I've worked in the defense software industry for over 25 years, and lately I've been thinking about programming languages.
Now first off, the vast majority of defense systems take a long time to develop and deploy. No small part of that is because of what these systems are intended to do, which is to directly or indirectly destroy an opponent's equipment, infrastructure, and people, and prevent their weaponry from doing the same to you.
This is something you want to get right, and so a great deal of care is warranted.
There are perils endemic to a long, drawn-out, (justifiably) risk-averse development process. Such as working with and deploying old technology, requirements creep, bureaucracy, hierarchies of reviews and sign-offs, and expending lots of effort on a multitude of specification and management tasks and documents, far too few of which really have much to do with actually putting a weapon system in the field.
There's a number of issues that could be gone into about this industry and its development practices, but as a software guy, I want to focus on programming, specifically the issue of the succession of defense software implementation languages.
My characterization of programming language succession within the defense software industry from the early 80s to the present is that this industry lags about 10 years or so behind commercial practices. Sure, there are pockets of development that are concurrent with commercial development, but a programming language doesn't achieve widespread use--which means used on major program starts and upgrades--on DOD (Department of Defense) projects until at least ten years after its use is widespread in the commercial software industry. And the defense industry is pretty cocooned when it comes to programming language practices, i.e. for the most part developers and technical leads don't really realize just how far behind they are. (One software architect expressed shock when I told him that Perl was not considered one of the hottest technologies in software development, and the days when it was cool and leading edge to program in Perl were now many years in the past. Another co-worker was equally surprised to hear that Java is now often considered the language you have to program in for work.)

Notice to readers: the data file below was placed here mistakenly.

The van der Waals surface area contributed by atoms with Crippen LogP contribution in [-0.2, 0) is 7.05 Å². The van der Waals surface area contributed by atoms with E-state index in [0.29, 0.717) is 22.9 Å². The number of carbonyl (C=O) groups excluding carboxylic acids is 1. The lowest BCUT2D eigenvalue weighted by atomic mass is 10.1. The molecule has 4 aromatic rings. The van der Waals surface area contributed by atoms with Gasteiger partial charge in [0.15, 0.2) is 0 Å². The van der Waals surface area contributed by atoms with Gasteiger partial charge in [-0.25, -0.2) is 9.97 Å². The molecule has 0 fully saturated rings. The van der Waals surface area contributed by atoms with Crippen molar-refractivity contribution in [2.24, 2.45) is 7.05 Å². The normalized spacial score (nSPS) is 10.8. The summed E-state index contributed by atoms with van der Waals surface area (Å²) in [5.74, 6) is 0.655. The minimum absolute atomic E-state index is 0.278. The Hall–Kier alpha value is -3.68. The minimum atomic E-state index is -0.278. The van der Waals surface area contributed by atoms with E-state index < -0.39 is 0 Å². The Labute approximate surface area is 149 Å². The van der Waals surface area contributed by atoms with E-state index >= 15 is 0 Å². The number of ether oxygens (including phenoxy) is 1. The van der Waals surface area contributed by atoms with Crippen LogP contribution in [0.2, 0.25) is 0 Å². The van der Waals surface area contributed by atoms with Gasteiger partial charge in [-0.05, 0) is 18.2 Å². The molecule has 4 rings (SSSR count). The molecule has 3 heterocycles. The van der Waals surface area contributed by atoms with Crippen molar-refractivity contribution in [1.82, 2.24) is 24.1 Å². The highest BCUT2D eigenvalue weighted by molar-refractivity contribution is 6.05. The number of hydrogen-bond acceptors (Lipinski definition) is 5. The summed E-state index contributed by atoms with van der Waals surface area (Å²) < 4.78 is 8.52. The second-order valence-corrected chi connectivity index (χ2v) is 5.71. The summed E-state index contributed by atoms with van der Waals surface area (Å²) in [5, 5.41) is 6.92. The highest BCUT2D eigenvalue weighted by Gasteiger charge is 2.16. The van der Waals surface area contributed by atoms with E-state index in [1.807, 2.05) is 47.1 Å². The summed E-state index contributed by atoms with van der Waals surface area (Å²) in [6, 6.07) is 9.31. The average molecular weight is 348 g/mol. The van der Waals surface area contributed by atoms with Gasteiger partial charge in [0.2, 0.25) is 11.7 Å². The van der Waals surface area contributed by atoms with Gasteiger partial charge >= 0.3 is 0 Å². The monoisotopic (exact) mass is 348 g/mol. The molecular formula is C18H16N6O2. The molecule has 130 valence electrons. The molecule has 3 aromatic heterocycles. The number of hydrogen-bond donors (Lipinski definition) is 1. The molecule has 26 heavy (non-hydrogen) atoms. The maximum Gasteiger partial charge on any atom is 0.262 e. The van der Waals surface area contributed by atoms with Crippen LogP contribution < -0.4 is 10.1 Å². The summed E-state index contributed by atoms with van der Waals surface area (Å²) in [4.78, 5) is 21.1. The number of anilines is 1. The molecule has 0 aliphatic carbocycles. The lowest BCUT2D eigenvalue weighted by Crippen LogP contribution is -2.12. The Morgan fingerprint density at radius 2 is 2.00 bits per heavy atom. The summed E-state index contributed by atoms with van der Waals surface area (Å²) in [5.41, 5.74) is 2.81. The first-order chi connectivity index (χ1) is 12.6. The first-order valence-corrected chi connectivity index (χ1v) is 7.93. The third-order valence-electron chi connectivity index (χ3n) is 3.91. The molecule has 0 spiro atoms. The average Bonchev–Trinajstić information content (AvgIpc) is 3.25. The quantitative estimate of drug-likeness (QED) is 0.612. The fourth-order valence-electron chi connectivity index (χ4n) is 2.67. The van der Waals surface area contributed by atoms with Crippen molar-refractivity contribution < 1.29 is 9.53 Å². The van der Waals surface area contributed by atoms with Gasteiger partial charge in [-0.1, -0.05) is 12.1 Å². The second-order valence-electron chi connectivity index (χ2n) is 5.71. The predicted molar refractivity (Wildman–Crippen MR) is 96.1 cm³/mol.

I entered the industry just when the defense industry was trying a new approach, at that time trying to deal with a proliferation of industry and system-specific programming languages (Fortran, JOVIAL, CMS-2, and numerous assembly languages). The Ada programming language was the result of a language competition and it was subsequently mandated for all defense system starts and major upgrades. For a variety of reasons, mostly involving politics, organizational resistance, and greed, the initiative failed. There were a few technical flaws in the language, but it was quite capable of meeting defense software requirements at the time (and did and does so in deployed systems today), but by the time the flaws and the greed were dealt with, the window of opportunity for mainstream acceptance of Ada had passed.
Commercial software development, which was starting to become the driver of computer technology innovation (rather than the military) was driving towards C and then C++ at this time, and with the Commercial Off-The-Shelf "COTS Initiative" and "best industry practices" becoming defense industry focuses, the defense industry began looking to the commercial world for its software development technologies.
By the mid-90s many (but not all :-) defense programmers were becoming disdainful of Ada, and it was not uncommon to hear laments about not being able to have C++ on one's resume.
I had the opportunity in the mid-90s to do a clean-sheet redesign of a poorly-designed and implemented command & control subsystem. It had been implemented in Ada, but the developers were skeptical of the language, and barred the use of features of the language that they didn't understand, sometimes very basic features (like subtyping, for those of you familiar with Ada). I had no such qualms, the team now supporting the system was well-versed in Ada (with only one of the original developers remaining), and so the redesign took advantage of Ada's strengths and capabilities, rather than fearing them.